ERCIM News No.26 - July 1996

Data driven Linguistics

by Marc Moens

When it was established in 1989, the Human Communication Research Centre in Edinburgh and Glasgow committed itself to expanding the scope of formal investigations of language to encompass as wide a range as possible of real language structure and real language use. Since then, HCRC has helped create, collect and disseminate corpus resources, which are available for study and use by researchers the all over the world.

With the exception of sociolinguistics, traditional linguistics ­p; including computational linguistics ­p; has tended to concentrate on short, carefully constructed sentences. Not surprisingly, this has had consequences both for the types of theories developed, and for their applicability to real world problems. But recent years have seen a sea of change in attitudes among researchers addressing human linguistic communication. Particularly in computationally-oriented research and development, people have turned away from abstract, theoretical work, towards concrete data-driven activities. This shift has been made possible because substantial bodies of text and speech have become available in electronic form. In turn, the shift in attitude has increased demand for real data, and as a result, there has been a dramatic growth in the number of new text collections or corpora.

These corpora tend to be large - in the order of hundreds of millions of words of text. By way of comparison, a page of printed text usually contains around 600 words, so a 100 million word corpus occupies more than 150,000 printed pages.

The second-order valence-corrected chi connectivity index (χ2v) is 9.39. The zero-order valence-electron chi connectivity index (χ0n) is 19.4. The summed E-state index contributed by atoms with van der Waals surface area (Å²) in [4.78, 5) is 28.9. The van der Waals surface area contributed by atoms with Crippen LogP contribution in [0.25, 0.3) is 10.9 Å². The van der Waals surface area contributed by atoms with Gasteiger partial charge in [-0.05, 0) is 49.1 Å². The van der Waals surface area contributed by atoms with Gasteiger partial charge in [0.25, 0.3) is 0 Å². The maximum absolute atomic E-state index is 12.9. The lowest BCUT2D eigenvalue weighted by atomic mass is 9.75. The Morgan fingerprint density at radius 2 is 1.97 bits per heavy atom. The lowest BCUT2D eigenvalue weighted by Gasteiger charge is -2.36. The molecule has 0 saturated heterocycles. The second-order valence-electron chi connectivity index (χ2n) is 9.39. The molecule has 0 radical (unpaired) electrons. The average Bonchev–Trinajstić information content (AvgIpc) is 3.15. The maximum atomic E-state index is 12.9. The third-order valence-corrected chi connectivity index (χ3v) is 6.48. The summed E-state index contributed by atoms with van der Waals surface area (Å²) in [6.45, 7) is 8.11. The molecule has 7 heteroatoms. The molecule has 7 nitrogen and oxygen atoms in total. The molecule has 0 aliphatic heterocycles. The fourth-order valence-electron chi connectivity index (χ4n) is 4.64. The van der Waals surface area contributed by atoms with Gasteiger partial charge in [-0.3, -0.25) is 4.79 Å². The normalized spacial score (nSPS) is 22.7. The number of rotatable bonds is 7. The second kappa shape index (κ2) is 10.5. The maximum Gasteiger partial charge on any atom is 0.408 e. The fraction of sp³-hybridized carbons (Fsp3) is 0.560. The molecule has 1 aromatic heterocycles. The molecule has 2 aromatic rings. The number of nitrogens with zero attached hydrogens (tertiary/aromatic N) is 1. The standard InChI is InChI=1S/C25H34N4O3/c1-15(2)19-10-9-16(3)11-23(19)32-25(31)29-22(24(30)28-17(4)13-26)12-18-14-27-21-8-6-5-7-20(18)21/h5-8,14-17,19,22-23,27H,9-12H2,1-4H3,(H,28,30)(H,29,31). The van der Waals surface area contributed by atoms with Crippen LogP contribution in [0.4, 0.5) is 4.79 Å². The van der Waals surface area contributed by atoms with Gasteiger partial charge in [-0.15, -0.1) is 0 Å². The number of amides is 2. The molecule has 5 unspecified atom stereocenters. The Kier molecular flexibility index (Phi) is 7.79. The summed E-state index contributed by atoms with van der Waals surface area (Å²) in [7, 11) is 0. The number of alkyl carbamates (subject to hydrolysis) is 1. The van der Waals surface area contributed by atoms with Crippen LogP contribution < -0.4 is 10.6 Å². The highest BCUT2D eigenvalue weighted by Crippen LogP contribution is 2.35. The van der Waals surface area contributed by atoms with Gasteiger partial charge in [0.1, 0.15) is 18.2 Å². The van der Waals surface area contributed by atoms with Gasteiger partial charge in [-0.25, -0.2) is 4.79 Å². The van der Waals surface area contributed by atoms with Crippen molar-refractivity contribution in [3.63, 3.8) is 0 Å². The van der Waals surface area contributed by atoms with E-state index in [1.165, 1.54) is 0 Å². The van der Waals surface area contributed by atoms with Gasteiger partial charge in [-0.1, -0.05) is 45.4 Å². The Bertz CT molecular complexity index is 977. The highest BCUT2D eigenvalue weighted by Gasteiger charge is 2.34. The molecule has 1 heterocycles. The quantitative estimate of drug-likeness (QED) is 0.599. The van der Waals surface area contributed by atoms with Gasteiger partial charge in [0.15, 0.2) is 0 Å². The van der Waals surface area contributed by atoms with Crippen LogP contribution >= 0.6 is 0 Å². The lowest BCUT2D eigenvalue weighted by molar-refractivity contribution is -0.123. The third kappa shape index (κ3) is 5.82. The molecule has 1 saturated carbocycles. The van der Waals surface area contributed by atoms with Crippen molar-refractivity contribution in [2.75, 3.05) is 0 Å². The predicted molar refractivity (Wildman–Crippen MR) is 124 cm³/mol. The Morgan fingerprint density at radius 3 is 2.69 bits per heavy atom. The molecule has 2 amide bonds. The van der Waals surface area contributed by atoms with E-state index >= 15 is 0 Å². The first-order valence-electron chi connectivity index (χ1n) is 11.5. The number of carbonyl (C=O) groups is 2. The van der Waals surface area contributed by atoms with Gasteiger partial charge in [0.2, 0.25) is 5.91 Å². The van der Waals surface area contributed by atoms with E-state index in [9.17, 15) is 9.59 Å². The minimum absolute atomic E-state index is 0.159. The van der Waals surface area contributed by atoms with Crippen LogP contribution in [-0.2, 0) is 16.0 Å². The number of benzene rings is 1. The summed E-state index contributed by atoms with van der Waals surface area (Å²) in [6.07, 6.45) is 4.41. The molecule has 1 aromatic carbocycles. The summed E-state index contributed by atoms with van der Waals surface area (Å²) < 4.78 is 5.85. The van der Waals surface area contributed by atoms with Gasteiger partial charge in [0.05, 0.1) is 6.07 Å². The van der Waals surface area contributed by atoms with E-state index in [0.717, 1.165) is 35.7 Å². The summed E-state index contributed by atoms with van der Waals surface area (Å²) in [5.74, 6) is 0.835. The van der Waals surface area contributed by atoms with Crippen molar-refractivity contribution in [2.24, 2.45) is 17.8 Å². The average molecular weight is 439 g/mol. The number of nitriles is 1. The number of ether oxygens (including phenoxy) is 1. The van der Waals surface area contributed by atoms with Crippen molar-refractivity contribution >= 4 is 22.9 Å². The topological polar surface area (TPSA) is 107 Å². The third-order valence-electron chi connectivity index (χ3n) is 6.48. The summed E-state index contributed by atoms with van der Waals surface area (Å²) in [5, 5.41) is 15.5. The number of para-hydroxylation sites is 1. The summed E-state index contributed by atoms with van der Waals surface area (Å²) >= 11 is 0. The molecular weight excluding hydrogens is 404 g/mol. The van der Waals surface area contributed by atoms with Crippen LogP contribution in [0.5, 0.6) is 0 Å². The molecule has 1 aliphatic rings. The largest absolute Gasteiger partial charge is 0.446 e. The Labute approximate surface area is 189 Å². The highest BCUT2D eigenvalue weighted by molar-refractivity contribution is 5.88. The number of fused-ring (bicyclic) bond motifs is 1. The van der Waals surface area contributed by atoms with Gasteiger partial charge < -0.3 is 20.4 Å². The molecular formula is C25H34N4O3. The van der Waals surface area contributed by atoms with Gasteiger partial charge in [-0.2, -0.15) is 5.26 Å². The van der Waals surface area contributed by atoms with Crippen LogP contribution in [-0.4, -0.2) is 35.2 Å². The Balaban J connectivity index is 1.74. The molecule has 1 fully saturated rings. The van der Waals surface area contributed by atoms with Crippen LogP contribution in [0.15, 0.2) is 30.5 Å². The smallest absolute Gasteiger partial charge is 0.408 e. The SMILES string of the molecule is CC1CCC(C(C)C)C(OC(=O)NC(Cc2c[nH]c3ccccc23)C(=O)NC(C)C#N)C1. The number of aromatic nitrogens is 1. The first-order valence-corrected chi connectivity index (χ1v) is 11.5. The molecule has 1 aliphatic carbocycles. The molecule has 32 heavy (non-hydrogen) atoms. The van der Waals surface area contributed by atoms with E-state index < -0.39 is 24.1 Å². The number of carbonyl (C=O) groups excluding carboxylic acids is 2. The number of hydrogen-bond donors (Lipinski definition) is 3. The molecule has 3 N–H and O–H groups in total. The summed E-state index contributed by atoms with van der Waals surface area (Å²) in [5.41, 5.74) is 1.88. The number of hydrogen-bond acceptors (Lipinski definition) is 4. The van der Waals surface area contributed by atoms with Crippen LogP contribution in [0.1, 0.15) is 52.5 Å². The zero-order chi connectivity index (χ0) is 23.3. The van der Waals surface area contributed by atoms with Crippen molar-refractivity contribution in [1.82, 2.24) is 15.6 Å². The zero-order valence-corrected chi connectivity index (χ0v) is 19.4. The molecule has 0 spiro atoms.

Our initial foray in the field of linguistic resources, the HCRC Map Task Corpus, was built up from 128 dialogues between people carrying out a simple cooperative task. Each of the two participants has a schematic map which the other cannot see, but both collaborate to reproduce on one of the maps a route already printed on the other. The dialogues were annotated at several levels of detail, and these annotations, together with the maps and the digitally-recorded speech itself, are included on an eight disc CD-ROM set.

Other corpus collection work was concerned with textual, rather than spoken, material, such as the European Corpus Initiative, carried out by HCRC under the aegis of the European Union and the Association for Computational Linguistics. Until our production and distribution of the ECI disc (100 million words in 22 languages), researchers in languages other than English had essentially no access to large amounts of real text in their language in electronic form. A new corpus collection project covers financial journalism between 1989 and 1991 across 6 European languages. This balanced collection makes it particularly suitable for comparative study, and as the basis for the development of multilingual systems.

As well as helping provide linguistic resources for worldwide use, HCRC obviously carries out various research projects, using these and other corpus resources. In the course of this work, a number of tools have been developed which help researchers find their way through these large corpora, derive significant generalisations, etc. These tools are distributed to other R&D groups via HCRC's Language Technology Group. The Web pages at give full details on how the tools can be downloaded.

Please contact:
Marc Moens - HCRC
University of Edinburgh
Tel: +44 131 650 4427

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